Getting to know local bobbies is so important

CONTINUING from my column last week about the ongoing situation in Worthing, a sub topic to this is the standing of the local police in the community.

In my opinion and through no fault of their own, in some ways the police, weighed down by increasing paperwork and political correctness, have almost lost their way locally.

I'll give you an example.

Go back 30 years or so, to my teenage years, although like most kids I wasn't an "Angel Gabriel", I wasn't a bad lad, yet I could name at least half a dozen local coppers '“ Sgt Terry, PC Jenner, PC Trustler, PC Marten, PC Budd and PC Curry.

Why? Because they had a local police presence.

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Almost every kid knew them because of their attendance at school or on the local beat.

Go to any school now and pick a random 13-year-old youngster and ask them to name any of the local police.

And there lies the problem, going back to my youth, whether you liked the policeman or not was immaterial, the over-riding factor was that you respected them.

How can our youngsters truly respect and trust the local police if they don't know them other than just a man in a uniform?

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Like I said, I don't blame the police for this problem, their hands have been tied by red tape (or should that be handcuffs?) for many years.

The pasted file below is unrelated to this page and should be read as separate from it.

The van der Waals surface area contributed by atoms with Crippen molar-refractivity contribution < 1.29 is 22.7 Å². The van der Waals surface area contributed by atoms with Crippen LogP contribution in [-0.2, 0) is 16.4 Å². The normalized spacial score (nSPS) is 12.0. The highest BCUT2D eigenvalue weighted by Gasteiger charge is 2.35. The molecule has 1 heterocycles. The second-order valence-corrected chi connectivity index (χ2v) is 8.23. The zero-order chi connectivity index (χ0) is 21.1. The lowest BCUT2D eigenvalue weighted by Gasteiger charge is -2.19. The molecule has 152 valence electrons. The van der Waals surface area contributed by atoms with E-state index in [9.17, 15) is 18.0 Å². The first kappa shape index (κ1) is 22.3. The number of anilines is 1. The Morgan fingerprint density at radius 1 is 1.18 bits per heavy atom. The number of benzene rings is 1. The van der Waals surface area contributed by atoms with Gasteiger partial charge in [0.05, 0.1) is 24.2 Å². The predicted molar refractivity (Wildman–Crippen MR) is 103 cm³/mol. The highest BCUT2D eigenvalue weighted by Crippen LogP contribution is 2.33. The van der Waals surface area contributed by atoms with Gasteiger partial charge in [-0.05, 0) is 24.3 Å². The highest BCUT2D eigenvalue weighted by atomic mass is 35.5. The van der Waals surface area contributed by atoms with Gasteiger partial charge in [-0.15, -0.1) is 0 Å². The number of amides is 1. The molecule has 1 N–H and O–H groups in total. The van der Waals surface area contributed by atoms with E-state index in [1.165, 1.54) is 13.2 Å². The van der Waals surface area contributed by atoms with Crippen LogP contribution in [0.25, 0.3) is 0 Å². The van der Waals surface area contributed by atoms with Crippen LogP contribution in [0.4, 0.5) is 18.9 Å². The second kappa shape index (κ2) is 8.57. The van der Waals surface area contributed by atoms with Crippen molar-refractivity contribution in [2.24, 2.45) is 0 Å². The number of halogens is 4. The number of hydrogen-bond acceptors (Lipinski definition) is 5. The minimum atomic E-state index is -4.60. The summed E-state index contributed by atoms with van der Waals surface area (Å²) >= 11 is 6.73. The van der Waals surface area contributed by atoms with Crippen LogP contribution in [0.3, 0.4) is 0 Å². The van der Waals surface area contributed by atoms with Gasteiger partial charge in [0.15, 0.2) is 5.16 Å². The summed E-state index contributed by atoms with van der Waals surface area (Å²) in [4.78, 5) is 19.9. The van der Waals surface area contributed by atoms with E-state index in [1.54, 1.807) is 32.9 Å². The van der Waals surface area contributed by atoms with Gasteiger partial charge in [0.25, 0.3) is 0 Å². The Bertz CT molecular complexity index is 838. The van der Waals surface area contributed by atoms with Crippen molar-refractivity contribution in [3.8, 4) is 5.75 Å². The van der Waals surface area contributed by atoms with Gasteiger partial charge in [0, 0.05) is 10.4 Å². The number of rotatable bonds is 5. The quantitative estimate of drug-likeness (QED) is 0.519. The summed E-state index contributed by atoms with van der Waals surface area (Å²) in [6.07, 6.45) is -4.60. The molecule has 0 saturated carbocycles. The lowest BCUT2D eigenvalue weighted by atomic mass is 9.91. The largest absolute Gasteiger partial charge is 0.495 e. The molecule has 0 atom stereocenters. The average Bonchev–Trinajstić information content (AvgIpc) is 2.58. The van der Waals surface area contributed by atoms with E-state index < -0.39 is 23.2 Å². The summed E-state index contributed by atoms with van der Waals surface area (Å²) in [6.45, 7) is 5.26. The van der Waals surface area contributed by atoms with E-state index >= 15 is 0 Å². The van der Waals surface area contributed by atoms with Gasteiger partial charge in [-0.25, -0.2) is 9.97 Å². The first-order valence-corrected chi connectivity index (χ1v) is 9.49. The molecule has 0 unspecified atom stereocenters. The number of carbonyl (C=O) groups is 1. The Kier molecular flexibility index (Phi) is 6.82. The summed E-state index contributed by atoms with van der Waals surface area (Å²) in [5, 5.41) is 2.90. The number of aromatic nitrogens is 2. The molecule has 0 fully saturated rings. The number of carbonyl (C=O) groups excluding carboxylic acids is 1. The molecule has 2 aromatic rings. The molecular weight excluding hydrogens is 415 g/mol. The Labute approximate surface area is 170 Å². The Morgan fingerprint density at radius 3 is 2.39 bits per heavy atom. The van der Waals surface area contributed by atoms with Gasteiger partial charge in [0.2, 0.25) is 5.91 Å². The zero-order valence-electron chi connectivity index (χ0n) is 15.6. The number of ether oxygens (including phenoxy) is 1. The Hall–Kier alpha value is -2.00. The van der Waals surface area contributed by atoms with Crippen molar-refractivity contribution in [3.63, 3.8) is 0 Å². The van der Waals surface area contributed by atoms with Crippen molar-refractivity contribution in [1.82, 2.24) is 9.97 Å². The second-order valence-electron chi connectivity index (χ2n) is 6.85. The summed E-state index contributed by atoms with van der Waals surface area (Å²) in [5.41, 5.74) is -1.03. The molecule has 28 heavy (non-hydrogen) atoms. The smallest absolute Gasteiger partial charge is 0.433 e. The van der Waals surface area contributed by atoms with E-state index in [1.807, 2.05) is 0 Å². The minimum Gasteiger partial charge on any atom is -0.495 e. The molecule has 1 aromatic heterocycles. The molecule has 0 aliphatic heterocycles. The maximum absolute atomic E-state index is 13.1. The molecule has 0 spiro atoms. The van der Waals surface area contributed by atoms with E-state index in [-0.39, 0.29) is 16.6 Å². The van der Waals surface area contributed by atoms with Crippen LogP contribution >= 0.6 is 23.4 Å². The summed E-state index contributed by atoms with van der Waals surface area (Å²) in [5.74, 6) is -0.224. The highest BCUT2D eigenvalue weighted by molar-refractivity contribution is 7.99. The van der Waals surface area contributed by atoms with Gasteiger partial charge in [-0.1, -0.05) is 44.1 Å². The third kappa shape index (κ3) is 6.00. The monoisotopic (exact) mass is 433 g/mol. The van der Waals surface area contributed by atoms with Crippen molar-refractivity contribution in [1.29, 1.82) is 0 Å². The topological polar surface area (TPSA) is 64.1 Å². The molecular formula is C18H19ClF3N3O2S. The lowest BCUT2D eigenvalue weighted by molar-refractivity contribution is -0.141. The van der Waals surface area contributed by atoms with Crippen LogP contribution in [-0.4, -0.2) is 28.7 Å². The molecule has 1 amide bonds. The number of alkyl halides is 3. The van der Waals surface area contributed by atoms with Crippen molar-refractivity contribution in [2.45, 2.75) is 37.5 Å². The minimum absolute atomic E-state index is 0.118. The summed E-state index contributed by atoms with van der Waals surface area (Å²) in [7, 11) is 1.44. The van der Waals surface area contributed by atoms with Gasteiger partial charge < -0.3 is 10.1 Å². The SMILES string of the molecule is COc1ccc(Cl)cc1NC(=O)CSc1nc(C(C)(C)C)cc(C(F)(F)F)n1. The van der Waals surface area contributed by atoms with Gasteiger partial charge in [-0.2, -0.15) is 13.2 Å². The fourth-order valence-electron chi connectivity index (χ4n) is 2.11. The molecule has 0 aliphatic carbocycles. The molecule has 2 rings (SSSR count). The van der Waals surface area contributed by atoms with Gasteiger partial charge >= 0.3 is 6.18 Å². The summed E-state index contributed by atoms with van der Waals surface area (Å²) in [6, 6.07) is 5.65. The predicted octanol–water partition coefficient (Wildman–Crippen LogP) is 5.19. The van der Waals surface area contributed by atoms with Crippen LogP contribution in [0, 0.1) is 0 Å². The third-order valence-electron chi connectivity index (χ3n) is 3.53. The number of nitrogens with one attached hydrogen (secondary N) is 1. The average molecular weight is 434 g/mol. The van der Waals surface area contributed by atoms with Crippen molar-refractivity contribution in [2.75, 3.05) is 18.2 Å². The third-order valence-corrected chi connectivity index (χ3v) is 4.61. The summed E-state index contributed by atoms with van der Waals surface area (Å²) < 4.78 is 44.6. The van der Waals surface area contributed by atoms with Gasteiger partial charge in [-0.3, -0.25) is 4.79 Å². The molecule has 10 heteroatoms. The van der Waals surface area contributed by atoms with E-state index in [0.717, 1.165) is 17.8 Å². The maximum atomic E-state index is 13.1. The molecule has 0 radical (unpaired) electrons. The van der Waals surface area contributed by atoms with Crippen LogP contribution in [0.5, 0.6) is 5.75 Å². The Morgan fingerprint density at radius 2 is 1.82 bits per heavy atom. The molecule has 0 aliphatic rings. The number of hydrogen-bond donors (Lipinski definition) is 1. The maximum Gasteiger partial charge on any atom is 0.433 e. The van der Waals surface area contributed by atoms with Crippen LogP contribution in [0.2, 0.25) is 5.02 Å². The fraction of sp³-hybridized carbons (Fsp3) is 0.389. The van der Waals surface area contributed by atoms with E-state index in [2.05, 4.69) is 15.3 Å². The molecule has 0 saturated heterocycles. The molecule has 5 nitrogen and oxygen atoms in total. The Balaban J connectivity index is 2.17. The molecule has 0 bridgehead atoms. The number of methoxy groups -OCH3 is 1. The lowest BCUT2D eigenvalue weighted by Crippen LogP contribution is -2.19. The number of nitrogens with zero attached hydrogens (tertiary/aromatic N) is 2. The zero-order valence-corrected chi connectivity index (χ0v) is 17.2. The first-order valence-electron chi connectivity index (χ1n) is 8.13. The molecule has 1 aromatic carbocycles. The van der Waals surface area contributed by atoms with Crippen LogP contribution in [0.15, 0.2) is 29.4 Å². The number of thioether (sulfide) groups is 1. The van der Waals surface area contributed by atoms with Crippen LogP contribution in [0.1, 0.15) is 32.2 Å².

Then, hopefully things might turn round again for the better.

I doubt we will ever return to the days I've recalled, but we do now seem to have a local police force who have identified the importance of community relations.

Whilst I don't wish to single individuals out, with the likes of Inspector Chris Smith, a local boy born and bred, working in the town, I think things will improve and that can only make Worthing a better place to live, which goes without saying is what we all want.

They say the UK is 15 years behind America.

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Well, having visited the Big Apple last week as part of the commander-in-chief's landmark birthday, I wonder if we'll ever go down the tipping route they do across the Atlantic?

I understand that "tips" make up a big part of the wages in America, but whilst you know as soon as you arrive in the country that is what is expected, I was a little taken aback to discover that at least two hotel bars I went in actually took it without asking.

But it also begs the question, are we selling our bar staff short in this country?

Most people will tip in restaurants, and with Miss Hart now working part time at Pizza Hut, I know people locally can be very generous, but should we also be thinking of the staff in the pubs and clubs when we buy drinks?

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Or would that be one transatlantic fad, unlike the school prom and "party bags", that wouldn't catch on?

Ian Hart's comment is published in the Herald series every Thursday


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